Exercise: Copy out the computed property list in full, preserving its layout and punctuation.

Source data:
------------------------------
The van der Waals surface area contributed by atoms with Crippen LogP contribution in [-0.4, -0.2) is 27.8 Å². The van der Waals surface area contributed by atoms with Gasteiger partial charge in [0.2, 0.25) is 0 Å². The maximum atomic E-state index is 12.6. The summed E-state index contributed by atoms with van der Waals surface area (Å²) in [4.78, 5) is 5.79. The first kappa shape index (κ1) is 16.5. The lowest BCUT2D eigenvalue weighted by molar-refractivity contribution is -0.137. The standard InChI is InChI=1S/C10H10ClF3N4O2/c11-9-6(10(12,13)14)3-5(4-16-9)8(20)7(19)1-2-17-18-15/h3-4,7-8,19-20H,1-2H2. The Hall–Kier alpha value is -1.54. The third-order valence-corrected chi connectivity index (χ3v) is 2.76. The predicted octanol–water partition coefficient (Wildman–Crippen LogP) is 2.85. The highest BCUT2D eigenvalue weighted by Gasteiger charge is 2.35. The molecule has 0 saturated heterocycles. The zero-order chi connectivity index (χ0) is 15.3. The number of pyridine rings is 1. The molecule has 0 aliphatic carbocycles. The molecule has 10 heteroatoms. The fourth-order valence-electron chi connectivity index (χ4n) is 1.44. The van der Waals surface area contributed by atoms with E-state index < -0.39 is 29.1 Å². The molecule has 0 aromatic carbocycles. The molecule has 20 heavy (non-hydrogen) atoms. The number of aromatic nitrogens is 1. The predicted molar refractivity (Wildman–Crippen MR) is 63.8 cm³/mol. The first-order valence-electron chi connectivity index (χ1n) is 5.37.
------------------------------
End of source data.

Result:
The van der Waals surface area contributed by atoms with Crippen LogP contribution in [-0.4, -0.2) is 27.8 Å². The van der Waals surface area contributed by atoms with Gasteiger partial charge in [0.2, 0.25) is 0 Å². The maximum atomic E-state index is 12.6. The summed E-state index contributed by atoms with van der Waals surface area (Å²) in [4.78, 5) is 5.79. The first kappa shape index (κ1) is 16.5. The lowest BCUT2D eigenvalue weighted by molar-refractivity contribution is -0.137. The standard InChI is InChI=1S/C10H10ClF3N4O2/c11-9-6(10(12,13)14)3-5(4-16-9)8(20)7(19)1-2-17-18-15/h3-4,7-8,19-20H,1-2H2. The Hall–Kier alpha value is -1.54. The third-order valence-corrected chi connectivity index (χ3v) is 2.76. The predicted octanol–water partition coefficient (Wildman–Crippen LogP) is 2.85. The highest BCUT2D eigenvalue weighted by Gasteiger charge is 2.35. The molecule has 0 saturated heterocycles. The zero-order chi connectivity index (χ0) is 15.3. The number of pyridine rings is 1. The molecule has 0 aliphatic carbocycles. The molecule has 10 heteroatoms. The fourth-order valence-electron chi connectivity index (χ4n) is 1.44. The van der Waals surface area contributed by atoms with E-state index < -0.39 is 29.1 Å². The molecule has 0 aromatic carbocycles. The molecule has 20 heavy (non-hydrogen) atoms. The number of aromatic nitrogens is 1. The predicted molar refractivity (Wildman–Crippen MR) is 63.8 cm³/mol. The first-order valence-electron chi connectivity index (χ1n) is 5.37.